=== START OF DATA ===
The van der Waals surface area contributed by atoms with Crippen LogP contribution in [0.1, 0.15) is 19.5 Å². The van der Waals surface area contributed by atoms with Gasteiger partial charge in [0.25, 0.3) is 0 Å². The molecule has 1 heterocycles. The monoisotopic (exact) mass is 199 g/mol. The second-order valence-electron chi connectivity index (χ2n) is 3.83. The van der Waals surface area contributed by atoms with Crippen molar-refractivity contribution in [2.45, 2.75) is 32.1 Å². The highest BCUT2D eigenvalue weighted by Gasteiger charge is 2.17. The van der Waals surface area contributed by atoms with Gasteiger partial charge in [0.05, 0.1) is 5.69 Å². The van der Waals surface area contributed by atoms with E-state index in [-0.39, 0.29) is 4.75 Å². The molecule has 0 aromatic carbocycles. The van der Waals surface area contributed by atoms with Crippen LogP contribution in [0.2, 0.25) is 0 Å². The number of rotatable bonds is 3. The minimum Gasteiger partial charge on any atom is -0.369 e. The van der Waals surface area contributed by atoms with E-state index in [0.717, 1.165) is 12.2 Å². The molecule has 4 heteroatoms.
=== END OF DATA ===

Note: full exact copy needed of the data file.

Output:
The van der Waals surface area contributed by atoms with Crippen LogP contribution in [0.1, 0.15) is 19.5 Å². The van der Waals surface area contributed by atoms with Gasteiger partial charge in [0.25, 0.3) is 0 Å². The molecule has 1 heterocycles. The monoisotopic (exact) mass is 199 g/mol. The second-order valence-electron chi connectivity index (χ2n) is 3.83. The van der Waals surface area contributed by atoms with Crippen molar-refractivity contribution in [2.45, 2.75) is 32.1 Å². The highest BCUT2D eigenvalue weighted by Gasteiger charge is 2.17. The van der Waals surface area contributed by atoms with Gasteiger partial charge in [0.05, 0.1) is 5.69 Å². The van der Waals surface area contributed by atoms with E-state index in [-0.39, 0.29) is 4.75 Å². The molecule has 0 aromatic carbocycles. The van der Waals surface area contributed by atoms with Crippen LogP contribution in [0.2, 0.25) is 0 Å². The number of rotatable bonds is 3. The minimum Gasteiger partial charge on any atom is -0.369 e. The van der Waals surface area contributed by atoms with E-state index in [0.717, 1.165) is 12.2 Å². The molecule has 4 heteroatoms.